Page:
Focus for the year: The main focus for the year is reading. Not all children will learn how to read in their first year but most will. With consistent and regular routines of home schooling, most children will be able to read basic words within three months, basic short sentences within six months and short stories within twelve months. Learning in year one will involve books, sounds, letters, words, and everything in between. A wide range of learning to read approaches should be used to help children become efficient readers. Reading should be integrated with other subjects such as Mathematics and Science. I would recommend phonics being the best method to start with and once mastered, it can be incorporated with several other methods; see our reading methods page.

Important subjects: Besides reading being the most important subject, Mathematics comes second. Develop an understanding of how to arrive at answers rather than memorizing them. Use blocks, sticks, coins or any other objects to grasp the facts of addition and subtraction. Use real money to understand the value of it. Basic clock reading, measuring, graphing of data and estimating values. Don't neglect the importance of responsibility and politeness. Children should be taught respect from a very early age. If not taught when they are young, it will become a social problem later in life. Artistic abilities are explored at any age using creative methods introduced by you as a parent and improved upon by your child.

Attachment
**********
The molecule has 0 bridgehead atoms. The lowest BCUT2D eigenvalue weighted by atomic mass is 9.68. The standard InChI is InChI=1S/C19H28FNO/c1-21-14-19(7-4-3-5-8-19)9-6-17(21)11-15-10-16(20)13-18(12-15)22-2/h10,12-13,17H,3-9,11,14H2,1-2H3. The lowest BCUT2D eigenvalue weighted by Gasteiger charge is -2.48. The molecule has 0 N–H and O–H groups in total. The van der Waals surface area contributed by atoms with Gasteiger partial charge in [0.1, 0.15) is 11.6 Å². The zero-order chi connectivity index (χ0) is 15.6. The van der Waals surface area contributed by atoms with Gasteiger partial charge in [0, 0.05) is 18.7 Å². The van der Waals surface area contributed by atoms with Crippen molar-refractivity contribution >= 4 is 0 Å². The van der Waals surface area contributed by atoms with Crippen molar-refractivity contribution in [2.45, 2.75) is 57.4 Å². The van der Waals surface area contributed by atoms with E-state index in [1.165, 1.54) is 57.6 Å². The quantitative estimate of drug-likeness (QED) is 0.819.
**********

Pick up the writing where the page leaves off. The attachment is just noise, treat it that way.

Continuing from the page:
Best way to help: Be interested in everything your children do as you are regarded by them as their security, support and an important part of their lives. Reading is fun and should be treated as such. Do not instill fear in children just because you are doubtful about your teaching abilities. A parent is a child's first teacher and the most effective, efficient and valuable one. Your abilities to know your own child far outstrips that of a stranger. You know your child's abilities, habits, strengths and weaknesses. Build upon these and you will find that soon you and your child will both enjoy learning. Home schooling is not easy especially if you have more than one child.

While writing this my thoughts drift back when we started home school as a family. Four children under the age of seven and another one on the way. Initially it was hard work, tears of frustration and tears of joy when the first sentences were read without parent help. You too will get there! It takes time, patience, persistence and a strong will not to give in. Do not give in to negative input from other family, parents, in-laws, friends or school teachers who all assume they know better. You may even lose friends but it is better to have friends who encourage and support you than those who will destroy your family unit.

That said ; be prepared to listen to advice. You are never to old to learn from others. What others say may not sound plausible at the time but think it over, discuss it as husband and wife, if possible, and weigh up what is best for your children. If you find that you can't cope with home school after the first year don't feel you are inadequate as a parent. Homeschooling is not for everybody and it is no shame to send your child to a public or private school after you realize it would be better for you and your child.

by Ingrid Griggs ...previous - next...